(the second full moon in a given month, occurring about every 2 ½ years)
and which isn’t blue, but pearly as an abalone disc
washed ashore above the roof tops.
Just before bed we shuffled out in our slippers and night clothes,
in time to see it break free above the tree line
almost bouncing as the trees relinquished it,
settled back into their quiet places
empty handed. I helped you find it, that flood
of light, with your broken eyes,
and we stood there swaying with the trees
At the last blue moon we must have been
learning to stand to the newest loss,
your cancer finally behind us, and the Parkinson’s,
your dis-integrating vision waiting in the wings.
At the next one, for all we know we may be gone,
nothing but a memory, and so I yipped a tentative yip,
and then you yipped back in your crumbly voice
that gives way a bit, falls back, and then
my voice began to fill out, lift into a howl
and then, neighbors be damned,
another howl for both of us rose up,
round and full of all the lost and broken things,
lifted up in my chest, poured out of my throat
and the long high note spun
all that loss into silver light.
That autumn night at my mother’s small apartment
I’d been tossing all night on the narrow daybed
in her alcove room. She came to the doorway
in her blue nightgown, asked if I was all right.
I can’t sleep, I said, sitting up.
Would you, she asked, tentatively,
almost politely, would you like to lie down
on my bed … on one side of my bed?
She carefully chose her words, did not say
beside me, or with me. Quickly, before
I thought or felt what I wish now
I’d thought or felt: Oh no, I said.
No. I’ll be fine.
She backed away.
OK, she said, turning to her room.
And she was gone, and there never
came another chance
to lie beside my mother
in this life.
There you sit in the yellow bean bag
spit shining your black boots till they gleam.
You’ll line them up before you collapse
on the turquoise aquatic sheets, the water bed
rolling slowly toward me, sloshing away.
The lieutenant retires for the day. Taps.
When you are funny I love you:
when you do your El Medico accent,
appallingly offensive, or when you are Rock,
the punch drunk fighta from the Bronx
to my Esmeralda Robinowitz, which we do
deadpan for hours. Also when we have sex --
an activity we invented together and share
on the secret side of the blue beaded curtain --
there is love.
But Vietnam is coming, my formulaic
letters, your uninformative casual missives. Your hooch maid,
your VD quarantine (which, when I’m finally told,
I will not mind, having myself slept with an old lover.)
You will arrive in uniform, my dad’s welcoming banner
above the porch, and we will not know each other.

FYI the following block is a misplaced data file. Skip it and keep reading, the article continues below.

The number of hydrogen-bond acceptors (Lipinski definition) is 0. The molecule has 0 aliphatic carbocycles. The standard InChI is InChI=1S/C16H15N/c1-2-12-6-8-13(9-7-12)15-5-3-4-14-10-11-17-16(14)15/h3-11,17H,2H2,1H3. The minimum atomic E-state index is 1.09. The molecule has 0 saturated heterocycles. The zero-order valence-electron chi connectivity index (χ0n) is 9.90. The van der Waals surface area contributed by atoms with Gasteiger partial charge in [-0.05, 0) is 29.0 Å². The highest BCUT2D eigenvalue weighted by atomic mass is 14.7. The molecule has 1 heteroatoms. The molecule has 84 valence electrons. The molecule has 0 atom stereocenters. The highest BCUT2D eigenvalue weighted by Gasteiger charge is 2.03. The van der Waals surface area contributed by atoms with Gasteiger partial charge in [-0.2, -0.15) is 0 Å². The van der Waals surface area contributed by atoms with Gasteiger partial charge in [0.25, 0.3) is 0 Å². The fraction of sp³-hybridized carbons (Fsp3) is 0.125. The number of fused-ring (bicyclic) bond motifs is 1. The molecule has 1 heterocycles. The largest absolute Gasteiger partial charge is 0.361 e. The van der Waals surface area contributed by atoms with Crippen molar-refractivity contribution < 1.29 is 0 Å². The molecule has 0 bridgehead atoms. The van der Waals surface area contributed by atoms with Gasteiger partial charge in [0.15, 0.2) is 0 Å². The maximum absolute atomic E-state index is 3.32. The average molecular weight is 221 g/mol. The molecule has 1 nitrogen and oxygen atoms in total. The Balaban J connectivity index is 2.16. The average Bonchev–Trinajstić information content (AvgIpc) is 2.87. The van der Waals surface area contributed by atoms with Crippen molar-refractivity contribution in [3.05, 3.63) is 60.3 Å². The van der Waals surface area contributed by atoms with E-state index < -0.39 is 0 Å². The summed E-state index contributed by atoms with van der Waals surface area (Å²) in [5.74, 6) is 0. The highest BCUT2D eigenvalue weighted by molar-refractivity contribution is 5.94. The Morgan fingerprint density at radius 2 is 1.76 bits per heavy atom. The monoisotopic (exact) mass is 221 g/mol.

Dusty hot days I will sit in front of the window cooler
and cry. You will call me fat, make fun of me
for eating in front of friends, in private
call me Soldier, issue orders and commands
while you lie back smoking pot, plastic cookie
wrap and soda cans around you on the rug.
And it will all unravel, go to dust, come down
to a few photos in a shoe box on a high shelf.
Already we can feel the air changing, feel
how nothing we believe
will turn out to be true.
We knew that everything ends.
We said death by the same shot.
We said always. Lucky, we said.
And when the sidewalk began
to sink on one side, we learned to tip
our bodies, to walk with one leg longer
than the other. When the air grew thick
we breathed less deeply to avoid the cough,
and later, when everything turned green,
I went blue so you could tell me
from the furniture, the grass.
touch turned to fade, went pale and flavorless,
we added spice, slowed down, savored, slid
from one moment to the next with more
deliberation. Waves settled to rolling brooks;
in sweet warm waters we bathed
each other’s bodies in our little tubs.
I was bent, you bent around me and we saw
how there would be no bullet through both
hearts in the dark bed – only the slow receding
of our powers, our agency, of who we thought
we were, a purifying to our narrow essences,
our small sap flowing quietly away into the ground.
Dream of Carrying Natalie
The snow is over my head
my blue snow suit, my father
laughing, picks me up, takes me
down the stairs, through the billows
of white, the dazzle, the bright –
down where the lawn used to be
down where we roller skated
leans into the deep back seat
and warm, settles me safely
down among the coats.
I hold my arms out straight to the sides, hoping
I can lift her, lovely exhausted Natalie in shirt of grey
her black hair blowing, and she stands
behind me, stretches out, takes hold of my arms
and I lift, we rise up, stars blowing
such an upsweep of relief – I am strong
enough and she is so light.
Natalie and I are drifting now.
the fragments of her broken son
knit themselves closed.
We see boys running.
Surely that one’s Logan
Gail Rudd Entrekin is Poetry Editor of Hip Pocket Press and Editor of the online environmental literary magazine, Canary (www.canarylitmag.org). She is Editor of the poetry anthology Yuba Flows (2007) and the poetry & short fiction anthology Sierra Songs & Descants: Poetry & Prose of the Sierra (2002). Her poems have been widely published in anthologies and literary magazines, including Cimarron Review, Nimrod, New Ohio Review, and Southern Poetry Review, were finalists for the Pablo Neruda Prize in Poetry from Nimrod International Journal in 2011, and won the Women’s National Book Association Award in 2016. Entrekin taught poetry and English literature at California colleges for 25 years. Her books of poetry include The Art of Healing (with Charles Entrekin) (Poetic Matrix Press 2016); Rearrangement of the Invisible, (Poetic Matrix Press, 2012); Change (Will Do You Good) (Poetic Matrix Press, 2005), which was nominated for a Northern California Book Award; You Notice the Body (Hip Pocket Press, 1998); and John Danced (Berkeley Poets Workshop & Press, 1983). She and her husband, poet and novelist Charles Entrekin, live in the hills of San Francisco’s East Bay.